Binghamton University

05/28/2024 | Press release | Distributed by Public on 05/28/2024 03:29

Binghamton University business student’s networking skills set stage for consulting career

The first round didn't go so well. It was a case competition centered on Airbnb, and Chad Burks' team finished last in a stiff competition with fellow first-year students in the Dean's Mentoring Program at Binghamton University's School of Management (SOM).

It was a tough blow for Burks and his teammates, but they were hungry. They worked late nights. They revisited their approach and fine-tuned their strategy. And it paid off: they came in first place during the third and final round after making their presentations at KPMG in New York City before a panel of industry professionals.

"I'm proud of that for a few reasons, but most of all, it proved to all of us that you can get knocked down, make a comeback and really learn something from it," said Burks, a third-year business administration major from Clifton Park, N.Y. "It's not always about the result, but anytime you can achieve that result you were working so hard for, it sure feels a lot sweeter."

It's that kind of tenacity that has defined Burks throughout his academic career at Binghamton, where he'll begin his senior year in the fall. He's a firm believer that opportunities are always out there as long as you take advantage of them.

A student in SOM's nationally recognized Transformational Leaders Program and a member of PwC Scholars, Burks has learned the value of surrounding oneself with people who believe in you so you can reach your full potential and become a change agent in the community.

He's also discovered how networking can mean different things to different people, but one thing is clear: networking means more than simply seeking out professionals who might one day help connect you with a job.

"I think a common mistake students can make is getting on networking calls and essentially asking, 'Can you give me a job?' When you network, you should really be focused on getting to know who they are as a professional and as a person," Burks said. "Not only does that mean asking what their daily job is like, but also what they do in their free time, and maybe what makes them happy in their role. You show your interest and that you're willing to learn."

With that approach in mind, Burks has landed two summer internships with PwC, both of which have sharpened his skill sets while allowing him to explore a career path in consulting.

It's not always about the result, but anytime you can achieve that result you were working so hard for, it sure feels a lot sweeter.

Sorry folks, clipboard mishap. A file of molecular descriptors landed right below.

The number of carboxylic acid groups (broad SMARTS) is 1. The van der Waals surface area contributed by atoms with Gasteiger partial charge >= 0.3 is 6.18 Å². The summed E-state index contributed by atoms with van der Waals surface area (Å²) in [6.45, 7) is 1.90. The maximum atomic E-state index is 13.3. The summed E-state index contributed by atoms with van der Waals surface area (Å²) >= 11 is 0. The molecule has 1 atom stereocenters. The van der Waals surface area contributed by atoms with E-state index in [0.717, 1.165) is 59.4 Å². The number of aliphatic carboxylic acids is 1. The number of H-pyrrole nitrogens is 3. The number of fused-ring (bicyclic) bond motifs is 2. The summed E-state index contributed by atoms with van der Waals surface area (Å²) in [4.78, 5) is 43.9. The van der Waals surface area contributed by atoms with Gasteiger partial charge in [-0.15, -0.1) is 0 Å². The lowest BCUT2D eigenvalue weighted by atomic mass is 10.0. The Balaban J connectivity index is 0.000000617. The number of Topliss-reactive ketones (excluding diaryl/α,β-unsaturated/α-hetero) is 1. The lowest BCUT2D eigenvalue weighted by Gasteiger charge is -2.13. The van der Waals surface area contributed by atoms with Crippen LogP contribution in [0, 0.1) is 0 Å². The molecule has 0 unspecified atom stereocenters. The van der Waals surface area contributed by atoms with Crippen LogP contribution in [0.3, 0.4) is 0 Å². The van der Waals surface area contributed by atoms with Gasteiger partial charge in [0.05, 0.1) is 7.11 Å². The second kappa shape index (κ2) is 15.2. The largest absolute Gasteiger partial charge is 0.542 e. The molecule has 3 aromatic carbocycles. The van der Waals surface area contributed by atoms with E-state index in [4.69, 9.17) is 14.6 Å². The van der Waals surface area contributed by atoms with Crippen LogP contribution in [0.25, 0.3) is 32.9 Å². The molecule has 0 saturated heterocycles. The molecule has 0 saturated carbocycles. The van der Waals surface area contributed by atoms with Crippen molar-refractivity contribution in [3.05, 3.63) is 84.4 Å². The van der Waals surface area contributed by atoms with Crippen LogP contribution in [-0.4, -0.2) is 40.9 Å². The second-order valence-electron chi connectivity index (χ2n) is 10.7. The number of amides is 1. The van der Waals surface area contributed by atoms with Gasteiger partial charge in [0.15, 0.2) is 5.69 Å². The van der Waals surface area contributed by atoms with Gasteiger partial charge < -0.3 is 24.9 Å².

Chad Burks

Last summer, much of his internship required the use of data visualization platforms and skills he'd already picked up by working with different student business clubs, and the experience showed him just how pivotal they could be in a professional setting. He'll spend his summer 2024 internship with PwC in a more client-facing role based in Boston, performing cyber consulting.

Burks' work during his five first-place finishes in SOM case competitions cultivated his interest in consulting. He realized through those experiences that he had a talent for solving complex business problems by first pinpointing the root cause, which often isn't as simple as it sounds.

"It's really about determining what needs to be addressed, then using an outside-the-box mindset by exploring what other companies in the client's industry are doing," Burks said. "How successful is it, or isn't it? What can I take from that and try to optimize it so that it can give the best solutions to that client?"

Mentors have always played pivotal roles in Burks' academic and professional journey, so when he got the chance to run the MGMT 111 course's mentoring program this past year, it was a way to return the favor. Burks assigned 440 students to mentor groups in the fall (more than 100 in the spring) and tracked their progress each semester.

"Knowing that I facilitated an experience that helped so many new SOM students learn professional development - resumes, networking, building LinkedIn profiles - is so rewarding," he said. "And, isn't that really what SOM is all about? It's how you can use what you know to help others, so they'll be willing to give back when they're in a position to."

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Posted in: Business, SOM